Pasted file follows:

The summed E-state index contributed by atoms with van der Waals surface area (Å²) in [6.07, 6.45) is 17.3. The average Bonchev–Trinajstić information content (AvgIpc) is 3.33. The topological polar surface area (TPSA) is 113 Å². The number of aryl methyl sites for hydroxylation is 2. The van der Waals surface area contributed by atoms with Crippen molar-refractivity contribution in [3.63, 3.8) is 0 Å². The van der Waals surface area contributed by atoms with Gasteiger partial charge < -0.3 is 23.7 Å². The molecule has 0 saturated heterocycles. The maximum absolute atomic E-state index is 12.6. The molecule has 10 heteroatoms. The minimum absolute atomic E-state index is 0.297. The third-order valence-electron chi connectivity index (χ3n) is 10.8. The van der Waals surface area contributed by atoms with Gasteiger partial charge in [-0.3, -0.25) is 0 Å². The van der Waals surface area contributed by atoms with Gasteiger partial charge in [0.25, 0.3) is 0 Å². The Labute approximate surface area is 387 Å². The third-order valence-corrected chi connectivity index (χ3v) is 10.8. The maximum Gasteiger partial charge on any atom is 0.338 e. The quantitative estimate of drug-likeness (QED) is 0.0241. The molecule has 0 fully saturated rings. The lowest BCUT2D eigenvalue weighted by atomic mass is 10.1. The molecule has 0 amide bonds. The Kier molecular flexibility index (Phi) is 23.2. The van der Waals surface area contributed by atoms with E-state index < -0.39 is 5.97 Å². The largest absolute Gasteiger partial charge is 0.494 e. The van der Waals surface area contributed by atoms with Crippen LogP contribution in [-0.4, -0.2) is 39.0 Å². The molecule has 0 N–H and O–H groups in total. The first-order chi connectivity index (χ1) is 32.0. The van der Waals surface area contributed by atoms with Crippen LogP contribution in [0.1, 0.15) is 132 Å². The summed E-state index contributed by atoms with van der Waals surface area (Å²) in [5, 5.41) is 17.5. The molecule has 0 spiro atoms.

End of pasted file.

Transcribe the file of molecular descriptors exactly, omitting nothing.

The summed E-state index contributed by atoms with van der Waals surface area (Å²) in [6.07, 6.45) is 17.3. The average Bonchev–Trinajstić information content (AvgIpc) is 3.33. The topological polar surface area (TPSA) is 113 Å². The number of aryl methyl sites for hydroxylation is 2. The van der Waals surface area contributed by atoms with Crippen molar-refractivity contribution in [3.63, 3.8) is 0 Å². The van der Waals surface area contributed by atoms with Gasteiger partial charge < -0.3 is 23.7 Å². The molecule has 0 saturated heterocycles. The maximum absolute atomic E-state index is 12.6. The molecule has 10 heteroatoms. The minimum absolute atomic E-state index is 0.297. The third-order valence-electron chi connectivity index (χ3n) is 10.8. The van der Waals surface area contributed by atoms with Gasteiger partial charge in [-0.3, -0.25) is 0 Å². The van der Waals surface area contributed by atoms with Gasteiger partial charge in [0.25, 0.3) is 0 Å². The Labute approximate surface area is 387 Å². The third-order valence-corrected chi connectivity index (χ3v) is 10.8. The maximum Gasteiger partial charge on any atom is 0.338 e. The quantitative estimate of drug-likeness (QED) is 0.0241. The molecule has 0 fully saturated rings. The lowest BCUT2D eigenvalue weighted by atomic mass is 10.1. The molecule has 0 amide bonds. The Kier molecular flexibility index (Phi) is 23.2. The van der Waals surface area contributed by atoms with E-state index < -0.39 is 5.97 Å². The largest absolute Gasteiger partial charge is 0.494 e. The van der Waals surface area contributed by atoms with Crippen LogP contribution in [-0.4, -0.2) is 39.0 Å². The molecule has 0 N–H and O–H groups in total. The first-order chi connectivity index (χ1) is 32.0. The van der Waals surface area contributed by atoms with Crippen LogP contribution in [0.1, 0.15) is 132 Å². The summed E-state index contributed by atoms with van der Waals surface area (Å²) in [5, 5.41) is 17.5. The molecule has 0 spiro atoms.